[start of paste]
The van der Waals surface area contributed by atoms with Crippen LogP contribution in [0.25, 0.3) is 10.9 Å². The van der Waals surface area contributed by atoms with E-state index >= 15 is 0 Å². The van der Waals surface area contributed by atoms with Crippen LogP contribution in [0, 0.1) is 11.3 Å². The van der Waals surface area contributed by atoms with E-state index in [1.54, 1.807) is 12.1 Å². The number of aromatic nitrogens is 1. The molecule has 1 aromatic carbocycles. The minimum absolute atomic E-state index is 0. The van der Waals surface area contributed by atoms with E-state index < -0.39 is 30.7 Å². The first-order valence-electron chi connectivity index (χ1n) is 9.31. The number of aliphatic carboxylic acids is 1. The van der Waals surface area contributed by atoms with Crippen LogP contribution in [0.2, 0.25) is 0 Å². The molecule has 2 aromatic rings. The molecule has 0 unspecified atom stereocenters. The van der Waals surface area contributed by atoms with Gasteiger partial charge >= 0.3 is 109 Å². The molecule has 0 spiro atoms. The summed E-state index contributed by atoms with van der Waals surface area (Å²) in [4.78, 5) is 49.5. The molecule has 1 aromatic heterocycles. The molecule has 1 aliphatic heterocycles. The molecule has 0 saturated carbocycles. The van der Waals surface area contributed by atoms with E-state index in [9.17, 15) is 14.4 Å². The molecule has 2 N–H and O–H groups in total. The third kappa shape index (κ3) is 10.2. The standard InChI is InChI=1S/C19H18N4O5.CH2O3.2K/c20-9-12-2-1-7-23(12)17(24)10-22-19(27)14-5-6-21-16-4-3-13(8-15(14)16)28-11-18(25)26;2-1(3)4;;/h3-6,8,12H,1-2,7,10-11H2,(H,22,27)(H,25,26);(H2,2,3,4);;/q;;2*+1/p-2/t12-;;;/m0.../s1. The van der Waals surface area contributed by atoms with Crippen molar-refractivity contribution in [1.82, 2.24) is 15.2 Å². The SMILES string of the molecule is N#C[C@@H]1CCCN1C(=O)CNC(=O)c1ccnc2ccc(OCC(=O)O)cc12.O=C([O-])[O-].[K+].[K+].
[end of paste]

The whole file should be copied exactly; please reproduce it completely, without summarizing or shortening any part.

The van der Waals surface area contributed by atoms with Crippen LogP contribution in [0.25, 0.3) is 10.9 Å². The van der Waals surface area contributed by atoms with E-state index >= 15 is 0 Å². The van der Waals surface area contributed by atoms with Crippen LogP contribution in [0, 0.1) is 11.3 Å². The van der Waals surface area contributed by atoms with E-state index in [1.54, 1.807) is 12.1 Å². The number of aromatic nitrogens is 1. The molecule has 1 aromatic carbocycles. The minimum absolute atomic E-state index is 0. The van der Waals surface area contributed by atoms with E-state index < -0.39 is 30.7 Å². The first-order valence-electron chi connectivity index (χ1n) is 9.31. The number of aliphatic carboxylic acids is 1. The van der Waals surface area contributed by atoms with Crippen LogP contribution in [0.2, 0.25) is 0 Å². The molecule has 2 aromatic rings. The molecule has 0 unspecified atom stereocenters. The van der Waals surface area contributed by atoms with Gasteiger partial charge >= 0.3 is 109 Å². The molecule has 0 spiro atoms. The summed E-state index contributed by atoms with van der Waals surface area (Å²) in [4.78, 5) is 49.5. The molecule has 1 aromatic heterocycles. The molecule has 1 aliphatic heterocycles. The molecule has 0 saturated carbocycles. The van der Waals surface area contributed by atoms with E-state index in [9.17, 15) is 14.4 Å². The molecule has 2 N–H and O–H groups in total. The third kappa shape index (κ3) is 10.2. The standard InChI is InChI=1S/C19H18N4O5.CH2O3.2K/c20-9-12-2-1-7-23(12)17(24)10-22-19(27)14-5-6-21-16-4-3-13(8-15(14)16)28-11-18(25)26;2-1(3)4;;/h3-6,8,12H,1-2,7,10-11H2,(H,22,27)(H,25,26);(H2,2,3,4);;/q;;2*+1/p-2/t12-;;;/m0.../s1. The van der Waals surface area contributed by atoms with Crippen molar-refractivity contribution in [1.82, 2.24) is 15.2 Å². The SMILES string of the molecule is N#C[C@@H]1CCCN1C(=O)CNC(=O)c1ccnc2ccc(OCC(=O)O)cc12.O=C([O-])[O-].[K+].[K+].